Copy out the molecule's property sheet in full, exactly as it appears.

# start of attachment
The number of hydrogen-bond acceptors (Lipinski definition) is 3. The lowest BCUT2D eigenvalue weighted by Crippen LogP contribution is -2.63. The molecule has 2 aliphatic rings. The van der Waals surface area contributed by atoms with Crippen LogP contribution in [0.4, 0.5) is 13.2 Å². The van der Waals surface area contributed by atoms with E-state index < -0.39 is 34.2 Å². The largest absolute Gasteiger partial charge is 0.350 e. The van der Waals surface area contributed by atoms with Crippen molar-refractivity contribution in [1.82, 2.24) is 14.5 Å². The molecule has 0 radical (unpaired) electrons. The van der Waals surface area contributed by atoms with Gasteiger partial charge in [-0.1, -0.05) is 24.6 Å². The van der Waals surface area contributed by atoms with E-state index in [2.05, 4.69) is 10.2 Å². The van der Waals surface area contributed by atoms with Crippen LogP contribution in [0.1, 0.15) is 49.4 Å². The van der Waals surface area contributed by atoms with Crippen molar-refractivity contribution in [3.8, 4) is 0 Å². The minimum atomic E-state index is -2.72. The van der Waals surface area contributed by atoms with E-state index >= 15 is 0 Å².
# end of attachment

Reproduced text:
The number of hydrogen-bond acceptors (Lipinski definition) is 3. The lowest BCUT2D eigenvalue weighted by Crippen LogP contribution is -2.63. The molecule has 2 aliphatic rings. The van der Waals surface area contributed by atoms with Crippen LogP contribution in [0.4, 0.5) is 13.2 Å². The van der Waals surface area contributed by atoms with E-state index < -0.39 is 34.2 Å². The largest absolute Gasteiger partial charge is 0.350 e. The van der Waals surface area contributed by atoms with Crippen molar-refractivity contribution in [1.82, 2.24) is 14.5 Å². The molecule has 0 radical (unpaired) electrons. The van der Waals surface area contributed by atoms with Gasteiger partial charge in [-0.1, -0.05) is 24.6 Å². The van der Waals surface area contributed by atoms with E-state index in [2.05, 4.69) is 10.2 Å². The van der Waals surface area contributed by atoms with Crippen LogP contribution in [0.1, 0.15) is 49.4 Å². The van der Waals surface area contributed by atoms with Crippen molar-refractivity contribution in [3.8, 4) is 0 Å². The minimum atomic E-state index is -2.72. The van der Waals surface area contributed by atoms with E-state index >= 15 is 0 Å².